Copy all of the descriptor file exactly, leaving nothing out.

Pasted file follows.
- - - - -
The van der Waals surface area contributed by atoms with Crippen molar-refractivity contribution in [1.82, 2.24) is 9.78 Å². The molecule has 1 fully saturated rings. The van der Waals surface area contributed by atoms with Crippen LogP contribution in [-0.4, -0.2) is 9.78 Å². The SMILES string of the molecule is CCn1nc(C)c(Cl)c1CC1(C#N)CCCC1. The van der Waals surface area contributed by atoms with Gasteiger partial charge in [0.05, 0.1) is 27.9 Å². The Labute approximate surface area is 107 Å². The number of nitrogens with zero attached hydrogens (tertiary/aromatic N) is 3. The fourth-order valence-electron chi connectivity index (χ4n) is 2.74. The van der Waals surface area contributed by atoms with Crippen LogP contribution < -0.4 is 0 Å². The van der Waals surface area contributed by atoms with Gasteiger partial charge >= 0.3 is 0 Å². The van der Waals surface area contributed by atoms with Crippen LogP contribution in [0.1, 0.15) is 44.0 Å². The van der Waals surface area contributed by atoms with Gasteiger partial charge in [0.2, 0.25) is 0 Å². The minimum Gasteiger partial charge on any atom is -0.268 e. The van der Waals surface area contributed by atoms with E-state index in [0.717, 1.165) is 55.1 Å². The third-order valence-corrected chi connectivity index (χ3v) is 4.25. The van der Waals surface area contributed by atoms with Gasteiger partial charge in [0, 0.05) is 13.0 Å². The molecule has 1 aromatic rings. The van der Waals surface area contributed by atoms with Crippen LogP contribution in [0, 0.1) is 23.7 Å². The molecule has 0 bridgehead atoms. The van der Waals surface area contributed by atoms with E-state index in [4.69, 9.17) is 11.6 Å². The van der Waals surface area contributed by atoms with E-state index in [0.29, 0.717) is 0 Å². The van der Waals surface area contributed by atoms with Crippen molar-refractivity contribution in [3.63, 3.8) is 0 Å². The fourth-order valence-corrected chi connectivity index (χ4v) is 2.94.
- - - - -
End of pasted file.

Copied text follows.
The van der Waals surface area contributed by atoms with Crippen molar-refractivity contribution in [1.82, 2.24) is 9.78 Å². The molecule has 1 fully saturated rings. The van der Waals surface area contributed by atoms with Crippen LogP contribution in [-0.4, -0.2) is 9.78 Å². The SMILES string of the molecule is CCn1nc(C)c(Cl)c1CC1(C#N)CCCC1. The van der Waals surface area contributed by atoms with Gasteiger partial charge in [0.05, 0.1) is 27.9 Å². The Labute approximate surface area is 107 Å². The number of nitrogens with zero attached hydrogens (tertiary/aromatic N) is 3. The fourth-order valence-electron chi connectivity index (χ4n) is 2.74. The van der Waals surface area contributed by atoms with Crippen LogP contribution < -0.4 is 0 Å². The van der Waals surface area contributed by atoms with Gasteiger partial charge >= 0.3 is 0 Å². The van der Waals surface area contributed by atoms with Crippen LogP contribution in [0.1, 0.15) is 44.0 Å². The van der Waals surface area contributed by atoms with Gasteiger partial charge in [0.2, 0.25) is 0 Å². The minimum Gasteiger partial charge on any atom is -0.268 e. The van der Waals surface area contributed by atoms with E-state index in [0.717, 1.165) is 55.1 Å². The third-order valence-corrected chi connectivity index (χ3v) is 4.25. The van der Waals surface area contributed by atoms with Gasteiger partial charge in [0, 0.05) is 13.0 Å². The molecule has 1 aromatic rings. The van der Waals surface area contributed by atoms with Crippen LogP contribution in [0, 0.1) is 23.7 Å². The molecule has 0 bridgehead atoms. The van der Waals surface area contributed by atoms with E-state index in [4.69, 9.17) is 11.6 Å². The van der Waals surface area contributed by atoms with E-state index in [0.29, 0.717) is 0 Å². The van der Waals surface area contributed by atoms with Crippen molar-refractivity contribution in [3.63, 3.8) is 0 Å². The fourth-order valence-corrected chi connectivity index (χ4v) is 2.94.